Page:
Sep 16, 2017 | By David

The use of 3D printing to create new medical devices is on the rise, due mostly to the high potential for customization presented by the technology as well as its relatively cheap production process. The latest development in this field is a 3D printed visual aid that will help visually impaired people read, using their smartphone. The product was created by the Fraunhofer Institute for Production Engineering and Automation IPA.

This project is called VRread which aims to create life-changing visual devices for people affected by sight problems. Sponsored by BMBF, Fraunhofer IPA, together with the blind and visually impaired association (BSV-W), 3D printing company rioprinto and Wurttemberg e.V, the maker community put on a contest that was intended to find the best hobbyist design for a new reading aid. The VRread project was funded by the Federal Ministry of Education and Research, for a total of 87,500 Euros.

In developing the project, a group of ambitious creative engineers and 3D design and printing enthusiasts worked in close collaboration with members of the blind and visually impaired community. The winning design was a form of frame that has a smartphone fitted into it, before being strapped on to the user’s head.

Reading something like a newspaper or a book had previously required the use of a stationary camera system, whereas this device can move with the wearer. The recording device is made to be specifically adapted to the user’s condition, and any digital document uploaded on to the mobile device can be read with ease. Large lenses are used to focus the vision on the smartphone screen, placed very close to the user’s eyes. An integrated gyrosensor system will adjust the focus automatically as the screen moves, so the user will be able to move their head comfortably as they read. Things like font size and contrast can also be adjusted easily from the main menu.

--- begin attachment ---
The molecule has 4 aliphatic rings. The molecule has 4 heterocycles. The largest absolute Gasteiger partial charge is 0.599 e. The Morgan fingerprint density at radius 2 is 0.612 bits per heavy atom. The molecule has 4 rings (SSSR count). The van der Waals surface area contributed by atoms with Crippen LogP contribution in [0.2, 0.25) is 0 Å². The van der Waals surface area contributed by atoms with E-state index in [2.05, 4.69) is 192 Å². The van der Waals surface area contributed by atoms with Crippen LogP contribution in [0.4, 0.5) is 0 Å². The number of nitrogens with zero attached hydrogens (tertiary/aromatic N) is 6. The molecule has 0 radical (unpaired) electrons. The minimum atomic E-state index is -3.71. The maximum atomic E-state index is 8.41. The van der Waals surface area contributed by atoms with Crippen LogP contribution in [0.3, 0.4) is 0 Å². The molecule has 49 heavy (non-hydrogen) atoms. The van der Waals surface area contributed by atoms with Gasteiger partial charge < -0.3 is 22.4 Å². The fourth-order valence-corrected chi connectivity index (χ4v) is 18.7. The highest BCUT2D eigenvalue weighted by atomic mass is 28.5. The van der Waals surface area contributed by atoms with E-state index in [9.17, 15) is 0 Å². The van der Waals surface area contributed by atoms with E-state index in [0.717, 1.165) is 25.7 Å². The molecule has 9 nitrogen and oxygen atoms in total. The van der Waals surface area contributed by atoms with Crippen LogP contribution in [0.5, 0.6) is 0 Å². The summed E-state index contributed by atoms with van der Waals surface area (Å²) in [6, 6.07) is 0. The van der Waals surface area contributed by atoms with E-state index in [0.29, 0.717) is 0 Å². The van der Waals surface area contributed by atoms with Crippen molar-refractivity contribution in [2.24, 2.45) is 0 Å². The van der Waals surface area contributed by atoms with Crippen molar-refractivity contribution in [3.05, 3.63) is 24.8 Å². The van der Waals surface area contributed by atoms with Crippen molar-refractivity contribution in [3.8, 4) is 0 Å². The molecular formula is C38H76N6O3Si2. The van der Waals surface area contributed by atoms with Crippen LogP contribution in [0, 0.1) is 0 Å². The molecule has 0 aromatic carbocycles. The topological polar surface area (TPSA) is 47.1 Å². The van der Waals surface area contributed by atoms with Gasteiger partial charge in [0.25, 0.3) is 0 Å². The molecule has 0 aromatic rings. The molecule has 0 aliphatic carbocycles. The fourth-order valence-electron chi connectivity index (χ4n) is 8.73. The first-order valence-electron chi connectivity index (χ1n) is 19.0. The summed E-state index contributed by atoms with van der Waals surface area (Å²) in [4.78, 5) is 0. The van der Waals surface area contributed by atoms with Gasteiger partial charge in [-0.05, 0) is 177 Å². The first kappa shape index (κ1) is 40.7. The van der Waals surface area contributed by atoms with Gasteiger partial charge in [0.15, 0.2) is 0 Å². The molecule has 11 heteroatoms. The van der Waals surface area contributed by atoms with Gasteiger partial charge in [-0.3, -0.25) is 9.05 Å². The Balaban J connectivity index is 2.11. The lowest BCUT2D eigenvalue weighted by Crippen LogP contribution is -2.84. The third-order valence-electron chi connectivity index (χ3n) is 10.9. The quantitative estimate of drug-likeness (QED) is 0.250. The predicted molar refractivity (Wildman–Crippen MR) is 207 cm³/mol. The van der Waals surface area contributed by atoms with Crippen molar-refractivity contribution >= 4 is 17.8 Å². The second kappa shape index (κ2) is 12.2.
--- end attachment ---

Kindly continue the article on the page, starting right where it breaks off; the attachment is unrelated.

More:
The application software itself is divided into several modules, with the control module detecting the head movements and being able to translate them into control information. A usable texture is created in the second module from the data source of the text document, and this texture is then output on the screen in a two-step process. All modules have been designed with a view to future extensibility.

Two other 3D printed devices were also recognized by the competition, and the 3D design files for all three projects have been made available for free download. Users can 3D print their own device, or sent it to a 3D printing service to be produced, as well as building on the original design and developing it as they see fit.

 

 

Posted in 3D Printing Application

 

 

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